Art Theft: The Many Interesting and Famous Cases in History



Art theft is an complex and ancient criminal offense. When you take a look at the a few of the most well-known cases of art thefts in history, you see thoroughly planned operations that include art dealers, art fakers, mobsters, ransoms, and millions of dollars. Here you can check out some of the most popular cases of art theft in the history.

The First Theft:
The first recorded case of art theft remained in 1473, when two panels of altarpiece of the Last Judgment by the Dutch painter Hans Memling were taken. While the triptych was being transported by ship from the Netherlands to Florence, the ship was assaulted by pirates who took it to the Gdansk cathedral in Poland. Nowadays, the piece is revealed at the National Museum in Gdansk where it was recently moved from the Basilica of the Presumption.

One Of The Most Famous Theft:
The most well-known story of art theft includes among the most famous paintings worldwide and among the most famous artists in history as a suspect. In the night of August 21, 1911, the Mona Lisa was stolen out of the Louver. Right after, Pablo Picasso was detained and questioned by the cops, however was launched rapidly.

It turned out that the 30 × 21 inch painting was taken by one of the museum staff members by the name of Vincenzo Peruggia, who merely carried it hidden under his coat. The crime was thoroughly carried out by a well-known con man, Eduardo de Valfierno, who was sent out by an art faker who meant to make copies and sell them as if they were the original painting.

While Yves Chaudron, the art faker, was busy developing copies for the popular work of art, Mona Lisa was still concealed at Peruggias apartment or condo. After 2 years in which Peruggia did not hear from Chaudron, he aimed to make the finest from his stolen good. Eventually, Peruggia was captured by the authorities while aiming to sell the painting to an art dealer from Florence, Italy. The Mona Lisa was returned to the Louver in 1913.

The Greatest Theft in the U.S.A:
The most significant art theft in United States occurred at the https://www.whitepages.com/name/Kurt-Criter Isabella Stewart Gardner Museum. On the night of March 18, 1990, a group of thieves using police uniforms broke into the museum and took thirteen paintings whose cumulative value was approximated at around 300 million dollars. The burglars took 2 paintings and one print by Rembrandt, and works of Vermeer, Manet, Degas, Govaert Flinck, as well as a French and a Chinese artifact.

As of yet, none of the paintings have been found and the case is still unsolved. Inning accordance with current rumors, the FBI are examining the possibility that the Boston Mob together with French art dealerships are connected to the crime.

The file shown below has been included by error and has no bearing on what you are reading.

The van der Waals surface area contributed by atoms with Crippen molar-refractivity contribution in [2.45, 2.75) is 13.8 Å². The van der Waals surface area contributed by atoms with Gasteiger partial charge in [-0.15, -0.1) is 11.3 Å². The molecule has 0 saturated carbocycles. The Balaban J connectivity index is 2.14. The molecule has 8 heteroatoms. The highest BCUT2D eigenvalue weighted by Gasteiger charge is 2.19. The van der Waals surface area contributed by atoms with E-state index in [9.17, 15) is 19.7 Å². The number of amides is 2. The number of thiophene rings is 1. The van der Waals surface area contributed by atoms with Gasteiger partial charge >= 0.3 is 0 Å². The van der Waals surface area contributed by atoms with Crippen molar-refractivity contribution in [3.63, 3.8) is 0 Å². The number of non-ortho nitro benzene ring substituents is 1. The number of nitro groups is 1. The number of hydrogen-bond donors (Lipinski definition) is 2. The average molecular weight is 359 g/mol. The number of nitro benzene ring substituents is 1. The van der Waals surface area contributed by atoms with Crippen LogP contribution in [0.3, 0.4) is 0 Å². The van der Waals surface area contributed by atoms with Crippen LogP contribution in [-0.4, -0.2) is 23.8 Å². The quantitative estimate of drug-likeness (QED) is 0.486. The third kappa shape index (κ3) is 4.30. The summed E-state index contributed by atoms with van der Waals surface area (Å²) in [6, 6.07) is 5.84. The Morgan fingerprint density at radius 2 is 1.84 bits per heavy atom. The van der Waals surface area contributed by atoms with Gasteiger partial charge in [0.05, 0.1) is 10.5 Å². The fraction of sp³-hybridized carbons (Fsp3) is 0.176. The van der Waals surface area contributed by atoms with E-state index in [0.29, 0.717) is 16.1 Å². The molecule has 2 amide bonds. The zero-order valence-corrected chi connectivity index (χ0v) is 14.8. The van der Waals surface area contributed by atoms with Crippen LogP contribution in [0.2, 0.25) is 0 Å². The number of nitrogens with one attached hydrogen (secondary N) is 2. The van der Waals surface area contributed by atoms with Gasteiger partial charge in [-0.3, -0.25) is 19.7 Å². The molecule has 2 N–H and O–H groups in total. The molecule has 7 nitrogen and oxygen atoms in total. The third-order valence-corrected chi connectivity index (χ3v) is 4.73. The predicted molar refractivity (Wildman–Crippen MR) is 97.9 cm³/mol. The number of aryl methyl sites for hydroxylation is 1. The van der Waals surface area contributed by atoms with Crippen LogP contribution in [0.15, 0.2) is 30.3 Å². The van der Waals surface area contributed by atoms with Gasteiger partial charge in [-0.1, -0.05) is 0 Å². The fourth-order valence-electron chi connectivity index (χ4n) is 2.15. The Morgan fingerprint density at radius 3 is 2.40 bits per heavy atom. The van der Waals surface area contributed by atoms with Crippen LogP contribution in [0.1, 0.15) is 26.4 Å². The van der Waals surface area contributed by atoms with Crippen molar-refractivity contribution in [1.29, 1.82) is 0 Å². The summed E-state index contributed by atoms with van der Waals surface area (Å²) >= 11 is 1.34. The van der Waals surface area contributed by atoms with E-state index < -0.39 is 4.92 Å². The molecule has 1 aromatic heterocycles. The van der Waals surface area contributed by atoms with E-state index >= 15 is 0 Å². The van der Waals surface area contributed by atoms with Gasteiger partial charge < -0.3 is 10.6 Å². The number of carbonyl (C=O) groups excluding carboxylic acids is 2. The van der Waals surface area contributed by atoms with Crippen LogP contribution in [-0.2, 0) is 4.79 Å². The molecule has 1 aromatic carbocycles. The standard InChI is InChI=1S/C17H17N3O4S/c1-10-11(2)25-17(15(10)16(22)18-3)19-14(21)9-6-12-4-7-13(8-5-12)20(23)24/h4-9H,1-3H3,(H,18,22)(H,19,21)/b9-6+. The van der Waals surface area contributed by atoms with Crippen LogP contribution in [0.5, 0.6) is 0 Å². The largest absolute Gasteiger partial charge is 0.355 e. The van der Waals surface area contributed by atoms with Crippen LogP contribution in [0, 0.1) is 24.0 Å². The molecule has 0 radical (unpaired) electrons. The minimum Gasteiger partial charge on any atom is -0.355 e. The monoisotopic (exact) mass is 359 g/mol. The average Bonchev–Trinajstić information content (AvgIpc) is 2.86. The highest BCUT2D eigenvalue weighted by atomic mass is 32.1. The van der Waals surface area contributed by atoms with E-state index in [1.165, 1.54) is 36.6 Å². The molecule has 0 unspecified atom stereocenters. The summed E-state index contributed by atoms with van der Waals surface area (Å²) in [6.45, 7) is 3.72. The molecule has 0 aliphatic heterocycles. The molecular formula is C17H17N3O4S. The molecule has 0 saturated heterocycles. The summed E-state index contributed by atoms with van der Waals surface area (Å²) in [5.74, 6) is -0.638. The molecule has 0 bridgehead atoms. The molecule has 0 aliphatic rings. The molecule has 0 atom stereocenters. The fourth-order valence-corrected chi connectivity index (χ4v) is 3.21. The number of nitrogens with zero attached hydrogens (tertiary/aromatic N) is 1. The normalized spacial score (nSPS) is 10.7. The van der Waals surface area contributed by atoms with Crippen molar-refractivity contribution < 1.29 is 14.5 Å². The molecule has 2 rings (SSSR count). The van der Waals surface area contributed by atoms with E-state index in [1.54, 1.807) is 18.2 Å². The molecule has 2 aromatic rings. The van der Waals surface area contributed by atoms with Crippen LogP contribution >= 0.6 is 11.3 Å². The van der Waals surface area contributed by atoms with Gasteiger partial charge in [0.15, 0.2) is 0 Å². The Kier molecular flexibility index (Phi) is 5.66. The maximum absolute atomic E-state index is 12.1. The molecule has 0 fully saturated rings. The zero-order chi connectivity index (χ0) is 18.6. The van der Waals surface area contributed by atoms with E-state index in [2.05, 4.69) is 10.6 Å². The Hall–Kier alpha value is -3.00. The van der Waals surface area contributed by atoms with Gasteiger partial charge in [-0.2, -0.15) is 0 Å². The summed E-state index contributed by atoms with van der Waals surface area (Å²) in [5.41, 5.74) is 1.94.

The Scream:
The painting by Edvard Munchs, The Scream, is most likely the most sought after painting by art burglars in history. It has been stolen twice and was just just recently recuperated. In 1994, throughout the Winter Season Olympics in Lillehammer, Norway, The Scream was taken from an Oslo gallery by 2 thieves who broke through an open window, set off the alarm and left a note saying: thanks for the bad security.

Three months later, the holders of the painting approached the Norwegian Federal government with an offer: 1 million dollars ransom for Edvard Munchs The Scream. The Government declined the offer, but the Norwegian authorities worked together with the British Cops and the Getty Museum to arrange a sting operation that brought back the painting to where it belongs.

https://www.quora.com/profile/Kurt-Criter While Museum officials waiting for the thieves to demand ransom money, rumors declared that both paintings were burned to conceal proof. Ultimately, the Norwegian authorities found the two paintings on August 31, 2006 however the facts on how they were recovered are not understood.


When you look at the some of the most well-known cases of art thefts in history, you see https://www.youtube.com/playlist?list=PLNxmDR0Lf7eKav0Z4XkSZcWl9N4D2c9qa completely planned operations that include art dealerships, art fakers, mobsters, ransoms, and millions of dollars. The most well-known story of art theft includes one of the most famous paintings in the world and one of the most well-known artists in history as a suspect. The criminal activity was carefully performed by a notorious con guy, Eduardo de Valfierno, who was sent out by an art faker who intended to make copies and sell them as if they were the initial painting.

Ultimately, Peruggia was captured by the police while trying to sell the painting to an art dealership from Florence, Italy. The painting by Edvard Munchs, The Scream, is most likely the most looked for after painting by art burglars in history.

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